Having worked closely with college and university presidents, provosts, and trustees, James Martin, a professor of English at Mount Ida College (Mass.) and James E. Samels, president and CEO of The Education Alliance, recognize just how complex sustainability leadership in higher education has become. Their new book, The Sustainable University (Johns Hopkins University Press, 2012), identifies four formidable challenges facing campus leaders, as well as promising solutions.
A three-story, 103,000-square-foot laboratory and research building project got under way this spring at the University of California, Merced. Called the Science and Engineering Building 2 and designed by Smith Group JJR, it will complete the academic core around the campus quad. General contractor McCarthy Building Companies is managing the $88 million project, as well as the $10 million Recreation Center North project, a 19,000-square-foot facility designed by WRNS Studio, which recently had its final structural beam put in place.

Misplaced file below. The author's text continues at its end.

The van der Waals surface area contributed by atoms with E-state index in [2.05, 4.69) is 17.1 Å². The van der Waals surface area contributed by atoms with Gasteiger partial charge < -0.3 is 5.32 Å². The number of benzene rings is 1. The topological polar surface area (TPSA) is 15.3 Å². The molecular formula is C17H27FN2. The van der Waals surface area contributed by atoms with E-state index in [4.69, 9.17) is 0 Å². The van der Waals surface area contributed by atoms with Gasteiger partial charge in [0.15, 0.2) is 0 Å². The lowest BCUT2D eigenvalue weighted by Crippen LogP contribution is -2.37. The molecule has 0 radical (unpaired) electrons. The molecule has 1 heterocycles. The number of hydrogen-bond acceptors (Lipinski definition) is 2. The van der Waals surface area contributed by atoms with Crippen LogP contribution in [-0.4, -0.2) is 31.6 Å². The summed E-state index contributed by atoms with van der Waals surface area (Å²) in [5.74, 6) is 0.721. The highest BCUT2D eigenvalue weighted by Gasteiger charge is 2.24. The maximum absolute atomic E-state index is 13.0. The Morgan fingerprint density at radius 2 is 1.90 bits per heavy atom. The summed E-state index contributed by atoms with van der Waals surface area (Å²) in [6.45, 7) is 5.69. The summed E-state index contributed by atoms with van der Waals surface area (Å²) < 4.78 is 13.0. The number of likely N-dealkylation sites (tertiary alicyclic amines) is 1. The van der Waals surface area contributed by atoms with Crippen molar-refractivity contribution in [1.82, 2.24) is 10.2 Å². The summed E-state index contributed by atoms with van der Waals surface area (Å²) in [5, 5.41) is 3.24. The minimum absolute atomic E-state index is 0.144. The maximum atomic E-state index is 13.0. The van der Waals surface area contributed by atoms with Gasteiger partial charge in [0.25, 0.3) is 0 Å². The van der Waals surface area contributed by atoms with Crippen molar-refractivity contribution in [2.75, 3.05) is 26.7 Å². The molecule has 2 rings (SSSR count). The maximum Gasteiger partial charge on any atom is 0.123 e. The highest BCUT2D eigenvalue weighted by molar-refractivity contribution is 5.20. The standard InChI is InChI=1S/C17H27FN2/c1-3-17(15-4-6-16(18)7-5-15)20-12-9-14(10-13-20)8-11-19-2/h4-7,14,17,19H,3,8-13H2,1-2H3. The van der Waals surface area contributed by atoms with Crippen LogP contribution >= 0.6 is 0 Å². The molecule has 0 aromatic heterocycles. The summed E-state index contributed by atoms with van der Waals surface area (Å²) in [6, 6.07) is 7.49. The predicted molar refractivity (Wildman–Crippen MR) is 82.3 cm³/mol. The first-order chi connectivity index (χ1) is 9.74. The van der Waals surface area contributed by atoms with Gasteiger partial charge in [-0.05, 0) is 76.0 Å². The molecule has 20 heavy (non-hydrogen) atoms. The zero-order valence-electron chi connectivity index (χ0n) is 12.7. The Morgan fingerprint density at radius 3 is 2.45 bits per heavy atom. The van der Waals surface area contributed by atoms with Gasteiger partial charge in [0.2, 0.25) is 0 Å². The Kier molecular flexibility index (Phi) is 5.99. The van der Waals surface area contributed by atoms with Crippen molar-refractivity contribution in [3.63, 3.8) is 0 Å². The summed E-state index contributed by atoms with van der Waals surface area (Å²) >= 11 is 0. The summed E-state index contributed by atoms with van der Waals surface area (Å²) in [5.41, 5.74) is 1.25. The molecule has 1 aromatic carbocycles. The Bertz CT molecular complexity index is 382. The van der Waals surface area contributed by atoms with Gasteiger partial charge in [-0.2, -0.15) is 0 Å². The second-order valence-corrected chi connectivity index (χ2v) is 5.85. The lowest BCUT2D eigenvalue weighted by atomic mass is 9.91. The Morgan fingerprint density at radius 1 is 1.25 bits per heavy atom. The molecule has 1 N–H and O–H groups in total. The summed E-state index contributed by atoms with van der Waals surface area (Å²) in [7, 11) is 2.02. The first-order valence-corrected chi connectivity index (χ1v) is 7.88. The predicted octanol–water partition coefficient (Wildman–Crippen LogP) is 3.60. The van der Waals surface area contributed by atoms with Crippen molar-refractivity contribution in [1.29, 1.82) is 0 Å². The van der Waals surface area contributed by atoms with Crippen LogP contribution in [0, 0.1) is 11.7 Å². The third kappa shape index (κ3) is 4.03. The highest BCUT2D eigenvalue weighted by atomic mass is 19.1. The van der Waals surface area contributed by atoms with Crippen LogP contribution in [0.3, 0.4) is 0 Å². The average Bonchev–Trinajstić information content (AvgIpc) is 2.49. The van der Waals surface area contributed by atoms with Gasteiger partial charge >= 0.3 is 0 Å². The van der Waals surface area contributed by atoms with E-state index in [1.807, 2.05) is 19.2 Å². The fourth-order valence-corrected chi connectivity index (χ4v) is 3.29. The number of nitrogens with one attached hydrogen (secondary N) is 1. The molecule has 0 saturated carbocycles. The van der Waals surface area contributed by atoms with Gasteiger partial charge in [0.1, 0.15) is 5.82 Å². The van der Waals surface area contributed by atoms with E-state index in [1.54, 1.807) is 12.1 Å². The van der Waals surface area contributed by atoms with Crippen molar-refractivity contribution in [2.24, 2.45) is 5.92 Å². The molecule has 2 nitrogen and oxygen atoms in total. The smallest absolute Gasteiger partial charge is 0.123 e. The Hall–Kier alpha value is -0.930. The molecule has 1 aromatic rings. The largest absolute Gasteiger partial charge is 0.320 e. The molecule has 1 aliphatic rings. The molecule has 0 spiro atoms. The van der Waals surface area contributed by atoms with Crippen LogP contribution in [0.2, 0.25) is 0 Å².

It’s no trade secret that there is a growing trend of colleges using developers to construct student housing. A number of universities, particularly public institutions, are finding it advantageous to work with large real estate developers.
However, based on my years of experience, the advantages of working with private developers go well beyond public universities and construction of student housing.